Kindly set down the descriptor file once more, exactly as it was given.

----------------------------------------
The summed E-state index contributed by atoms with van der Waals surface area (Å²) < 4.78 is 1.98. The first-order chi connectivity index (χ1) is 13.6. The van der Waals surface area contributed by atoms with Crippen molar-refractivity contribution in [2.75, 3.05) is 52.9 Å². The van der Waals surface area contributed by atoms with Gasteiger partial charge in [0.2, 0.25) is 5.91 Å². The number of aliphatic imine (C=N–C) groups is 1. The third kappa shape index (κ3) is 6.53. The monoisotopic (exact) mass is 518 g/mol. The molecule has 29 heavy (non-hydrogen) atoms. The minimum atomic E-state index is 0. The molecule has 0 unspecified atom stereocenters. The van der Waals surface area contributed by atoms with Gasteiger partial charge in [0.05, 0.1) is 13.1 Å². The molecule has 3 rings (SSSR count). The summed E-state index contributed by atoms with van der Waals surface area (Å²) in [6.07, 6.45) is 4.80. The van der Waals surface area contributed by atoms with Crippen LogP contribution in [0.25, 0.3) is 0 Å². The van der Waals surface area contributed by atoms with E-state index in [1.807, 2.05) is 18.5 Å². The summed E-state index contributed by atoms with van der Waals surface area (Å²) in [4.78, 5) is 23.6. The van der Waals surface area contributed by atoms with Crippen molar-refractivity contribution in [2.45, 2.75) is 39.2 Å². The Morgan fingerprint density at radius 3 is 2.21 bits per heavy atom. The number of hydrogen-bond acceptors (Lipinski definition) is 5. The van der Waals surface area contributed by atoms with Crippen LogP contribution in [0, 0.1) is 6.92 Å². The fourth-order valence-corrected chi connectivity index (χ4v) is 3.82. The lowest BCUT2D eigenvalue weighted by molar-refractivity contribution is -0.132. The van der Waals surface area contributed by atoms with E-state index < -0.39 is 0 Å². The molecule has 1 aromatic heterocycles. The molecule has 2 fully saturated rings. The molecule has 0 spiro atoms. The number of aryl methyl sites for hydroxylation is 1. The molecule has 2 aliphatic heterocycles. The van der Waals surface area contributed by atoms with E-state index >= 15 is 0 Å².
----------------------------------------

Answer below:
The summed E-state index contributed by atoms with van der Waals surface area (Å²) < 4.78 is 1.98. The first-order chi connectivity index (χ1) is 13.6. The van der Waals surface area contributed by atoms with Crippen molar-refractivity contribution in [2.75, 3.05) is 52.9 Å². The van der Waals surface area contributed by atoms with Gasteiger partial charge in [0.2, 0.25) is 5.91 Å². The number of aliphatic imine (C=N–C) groups is 1. The third kappa shape index (κ3) is 6.53. The monoisotopic (exact) mass is 518 g/mol. The molecule has 29 heavy (non-hydrogen) atoms. The minimum atomic E-state index is 0. The molecule has 0 unspecified atom stereocenters. The van der Waals surface area contributed by atoms with Gasteiger partial charge in [0.05, 0.1) is 13.1 Å². The molecule has 3 rings (SSSR count). The summed E-state index contributed by atoms with van der Waals surface area (Å²) in [6.07, 6.45) is 4.80. The van der Waals surface area contributed by atoms with Crippen LogP contribution in [0.25, 0.3) is 0 Å². The van der Waals surface area contributed by atoms with E-state index in [1.807, 2.05) is 18.5 Å². The summed E-state index contributed by atoms with van der Waals surface area (Å²) in [4.78, 5) is 23.6. The van der Waals surface area contributed by atoms with Crippen molar-refractivity contribution in [2.45, 2.75) is 39.2 Å². The Morgan fingerprint density at radius 3 is 2.21 bits per heavy atom. The number of hydrogen-bond acceptors (Lipinski definition) is 5. The van der Waals surface area contributed by atoms with Crippen LogP contribution in [0, 0.1) is 6.92 Å². The fourth-order valence-corrected chi connectivity index (χ4v) is 3.82. The lowest BCUT2D eigenvalue weighted by molar-refractivity contribution is -0.132. The van der Waals surface area contributed by atoms with E-state index < -0.39 is 0 Å². The molecule has 1 aromatic heterocycles. The molecule has 2 fully saturated rings. The molecule has 0 spiro atoms. The number of aryl methyl sites for hydroxylation is 1. The molecule has 2 aliphatic heterocycles. The van der Waals surface area contributed by atoms with E-state index >= 15 is 0 Å².